CCM14210 - Closing the Enquiry: Adjustment needed to the claim and penalties appropriate: Who will meet the settlement
You will normally have had this in mind whilst you were working the enquiry but you need only reach a firm conclusion when you reach the settlement stage. Where a couple claim NTC they are jointly and severally liable for any overpayments. This means that if a Mr and Mrs Green have been overpaid £1,500 we can pursue either of them or both of them until we get all of our money. The legislation also allows us to decide that each of them should pay a specified amount.
The legislation does not allow us to charge an innocent partner a penalty for fraudulently or negligently providing an incorrect claim or statement. For example the enquiry into Mr and Mrs Green’s claim established childcare costs had been overstated you might find out that Mr Green knew nothing about this. Perhaps he handed over the cash to his wife each week and expected her to pay the nursery but unknown to him the children went for less hours and his wife kept the spare cash. In these circumstances, if we believe he did not know about the incorrect claim and could not have been reasonably expected to have known about it, we cannot impose a penalty on him. We can only impose the penalty on Mrs Green for her fraud or neglect.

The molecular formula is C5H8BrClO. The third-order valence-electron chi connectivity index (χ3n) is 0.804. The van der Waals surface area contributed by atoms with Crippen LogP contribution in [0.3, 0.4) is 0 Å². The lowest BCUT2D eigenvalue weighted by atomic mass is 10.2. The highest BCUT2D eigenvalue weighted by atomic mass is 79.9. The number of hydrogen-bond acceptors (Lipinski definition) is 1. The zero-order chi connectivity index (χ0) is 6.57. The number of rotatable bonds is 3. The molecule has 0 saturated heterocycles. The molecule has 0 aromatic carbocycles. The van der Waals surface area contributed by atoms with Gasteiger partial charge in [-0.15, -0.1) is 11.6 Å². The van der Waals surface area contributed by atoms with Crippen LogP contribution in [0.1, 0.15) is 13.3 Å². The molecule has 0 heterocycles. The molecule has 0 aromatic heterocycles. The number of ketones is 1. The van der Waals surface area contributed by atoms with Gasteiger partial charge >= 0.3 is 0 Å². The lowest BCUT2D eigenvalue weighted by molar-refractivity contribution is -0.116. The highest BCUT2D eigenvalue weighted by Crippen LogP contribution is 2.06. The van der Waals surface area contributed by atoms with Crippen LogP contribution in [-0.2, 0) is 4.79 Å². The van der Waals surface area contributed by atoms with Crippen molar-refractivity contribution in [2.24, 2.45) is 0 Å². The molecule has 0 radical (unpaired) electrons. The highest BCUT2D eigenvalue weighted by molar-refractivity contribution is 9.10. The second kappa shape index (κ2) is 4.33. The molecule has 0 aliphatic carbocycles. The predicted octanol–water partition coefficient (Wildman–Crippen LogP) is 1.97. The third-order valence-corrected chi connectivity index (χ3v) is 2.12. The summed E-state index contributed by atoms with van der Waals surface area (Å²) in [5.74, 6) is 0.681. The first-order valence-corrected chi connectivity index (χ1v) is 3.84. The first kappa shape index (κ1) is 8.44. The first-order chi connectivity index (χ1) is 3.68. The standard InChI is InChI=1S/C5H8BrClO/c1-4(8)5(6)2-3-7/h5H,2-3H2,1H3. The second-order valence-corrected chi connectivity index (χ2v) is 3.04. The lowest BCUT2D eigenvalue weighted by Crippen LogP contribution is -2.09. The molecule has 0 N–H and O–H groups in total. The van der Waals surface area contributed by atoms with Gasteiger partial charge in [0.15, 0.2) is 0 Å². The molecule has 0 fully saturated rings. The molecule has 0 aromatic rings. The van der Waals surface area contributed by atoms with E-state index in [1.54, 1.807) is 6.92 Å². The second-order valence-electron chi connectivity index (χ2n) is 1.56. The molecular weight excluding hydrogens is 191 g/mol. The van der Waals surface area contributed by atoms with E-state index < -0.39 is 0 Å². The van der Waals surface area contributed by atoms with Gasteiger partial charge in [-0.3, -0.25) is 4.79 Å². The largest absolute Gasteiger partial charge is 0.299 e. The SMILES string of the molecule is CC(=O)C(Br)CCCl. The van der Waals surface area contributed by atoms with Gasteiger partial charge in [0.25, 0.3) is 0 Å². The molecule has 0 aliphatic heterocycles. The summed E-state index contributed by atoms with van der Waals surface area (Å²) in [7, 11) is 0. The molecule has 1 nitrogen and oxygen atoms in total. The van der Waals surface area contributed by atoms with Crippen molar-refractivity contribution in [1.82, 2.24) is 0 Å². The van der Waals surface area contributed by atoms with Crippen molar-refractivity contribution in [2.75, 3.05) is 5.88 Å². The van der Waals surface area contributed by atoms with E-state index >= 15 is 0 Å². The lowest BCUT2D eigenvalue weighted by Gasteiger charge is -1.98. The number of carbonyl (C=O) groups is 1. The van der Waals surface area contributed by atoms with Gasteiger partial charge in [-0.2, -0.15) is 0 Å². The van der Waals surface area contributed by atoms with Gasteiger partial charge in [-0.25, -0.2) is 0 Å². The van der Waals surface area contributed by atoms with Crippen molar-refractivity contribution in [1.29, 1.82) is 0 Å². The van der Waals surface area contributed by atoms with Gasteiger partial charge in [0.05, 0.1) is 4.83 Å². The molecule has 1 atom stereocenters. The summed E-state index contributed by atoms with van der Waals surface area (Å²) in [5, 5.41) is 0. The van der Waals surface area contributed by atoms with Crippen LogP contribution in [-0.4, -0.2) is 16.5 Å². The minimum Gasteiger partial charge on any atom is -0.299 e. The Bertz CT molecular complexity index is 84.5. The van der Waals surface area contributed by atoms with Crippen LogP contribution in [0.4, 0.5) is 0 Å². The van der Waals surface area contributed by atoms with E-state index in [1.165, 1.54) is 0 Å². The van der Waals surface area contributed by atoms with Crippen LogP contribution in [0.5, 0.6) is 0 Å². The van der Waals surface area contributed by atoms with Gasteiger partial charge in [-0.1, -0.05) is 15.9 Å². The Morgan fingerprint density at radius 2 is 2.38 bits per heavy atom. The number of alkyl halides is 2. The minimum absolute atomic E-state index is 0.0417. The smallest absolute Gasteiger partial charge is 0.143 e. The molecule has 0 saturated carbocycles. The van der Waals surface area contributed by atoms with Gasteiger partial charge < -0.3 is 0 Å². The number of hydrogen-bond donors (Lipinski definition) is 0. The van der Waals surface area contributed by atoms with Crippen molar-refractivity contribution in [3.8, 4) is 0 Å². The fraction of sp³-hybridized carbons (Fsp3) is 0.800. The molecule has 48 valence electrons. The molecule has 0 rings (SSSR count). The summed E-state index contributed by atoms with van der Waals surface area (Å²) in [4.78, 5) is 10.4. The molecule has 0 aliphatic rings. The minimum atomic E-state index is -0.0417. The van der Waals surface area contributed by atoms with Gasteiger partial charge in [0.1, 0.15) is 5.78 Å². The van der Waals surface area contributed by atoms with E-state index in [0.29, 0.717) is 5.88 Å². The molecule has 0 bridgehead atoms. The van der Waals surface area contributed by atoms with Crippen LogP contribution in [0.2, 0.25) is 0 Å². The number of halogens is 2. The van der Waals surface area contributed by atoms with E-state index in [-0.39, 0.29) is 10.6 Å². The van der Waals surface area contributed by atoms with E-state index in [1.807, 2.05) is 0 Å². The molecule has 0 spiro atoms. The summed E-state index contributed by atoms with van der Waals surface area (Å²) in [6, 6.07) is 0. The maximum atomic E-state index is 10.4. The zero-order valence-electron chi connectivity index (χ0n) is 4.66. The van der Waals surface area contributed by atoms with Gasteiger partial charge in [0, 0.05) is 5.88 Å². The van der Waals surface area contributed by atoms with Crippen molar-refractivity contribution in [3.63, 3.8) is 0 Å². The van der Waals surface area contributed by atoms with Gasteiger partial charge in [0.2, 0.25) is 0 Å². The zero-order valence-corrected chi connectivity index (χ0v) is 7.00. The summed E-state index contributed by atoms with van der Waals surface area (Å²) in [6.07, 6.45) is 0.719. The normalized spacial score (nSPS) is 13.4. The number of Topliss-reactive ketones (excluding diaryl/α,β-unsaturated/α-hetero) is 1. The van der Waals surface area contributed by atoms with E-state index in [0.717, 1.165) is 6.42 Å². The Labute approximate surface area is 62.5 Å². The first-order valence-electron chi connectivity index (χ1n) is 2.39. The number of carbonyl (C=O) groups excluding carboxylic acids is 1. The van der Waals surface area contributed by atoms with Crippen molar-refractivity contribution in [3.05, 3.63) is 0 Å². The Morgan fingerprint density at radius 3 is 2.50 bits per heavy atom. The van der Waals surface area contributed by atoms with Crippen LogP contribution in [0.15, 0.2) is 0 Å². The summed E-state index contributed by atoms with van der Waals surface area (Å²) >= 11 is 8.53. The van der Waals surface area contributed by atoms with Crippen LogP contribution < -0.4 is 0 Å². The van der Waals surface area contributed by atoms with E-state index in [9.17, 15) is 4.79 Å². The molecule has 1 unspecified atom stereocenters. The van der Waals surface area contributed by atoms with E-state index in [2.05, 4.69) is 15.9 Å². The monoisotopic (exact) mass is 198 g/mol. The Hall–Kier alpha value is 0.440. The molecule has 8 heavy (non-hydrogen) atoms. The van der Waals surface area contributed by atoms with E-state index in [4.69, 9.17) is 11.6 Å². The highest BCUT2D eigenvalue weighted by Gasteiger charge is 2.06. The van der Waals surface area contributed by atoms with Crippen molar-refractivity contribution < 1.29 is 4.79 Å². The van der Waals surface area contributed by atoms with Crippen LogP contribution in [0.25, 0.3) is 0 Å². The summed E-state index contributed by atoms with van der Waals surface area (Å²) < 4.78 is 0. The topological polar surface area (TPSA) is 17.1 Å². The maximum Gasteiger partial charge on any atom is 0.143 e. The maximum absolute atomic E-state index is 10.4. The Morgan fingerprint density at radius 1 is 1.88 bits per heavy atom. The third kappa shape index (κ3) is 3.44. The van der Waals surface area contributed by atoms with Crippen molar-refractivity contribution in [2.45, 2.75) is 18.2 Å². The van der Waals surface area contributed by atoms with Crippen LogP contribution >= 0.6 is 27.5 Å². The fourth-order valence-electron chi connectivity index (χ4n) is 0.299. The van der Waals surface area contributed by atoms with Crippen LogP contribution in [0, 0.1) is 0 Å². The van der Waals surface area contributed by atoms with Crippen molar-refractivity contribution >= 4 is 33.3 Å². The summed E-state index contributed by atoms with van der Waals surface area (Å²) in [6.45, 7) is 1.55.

The legislation refers only to the non-pursuit of penalties from an innocent partner. Our Code of Practice 26 states that in law both partners remain liable to pay the full amount of any overpayment. However, where you are trying to secure a contract letter of offer, and one member of a couple is an innocent partner, it is reasonable to include the overpayment in the settlement being made by the other partner. The innocent partner will, therefore, not be required to repay the overpayment.
Where you encounter resistance from one member of a couple being asked to repay the overpayment in a letter of offer you should consult your manager who can seek further advice via the TALLO from Technical Advice Line .
Who you ask to meet the settlement will depend on the circumstances of the case - see CCM14215.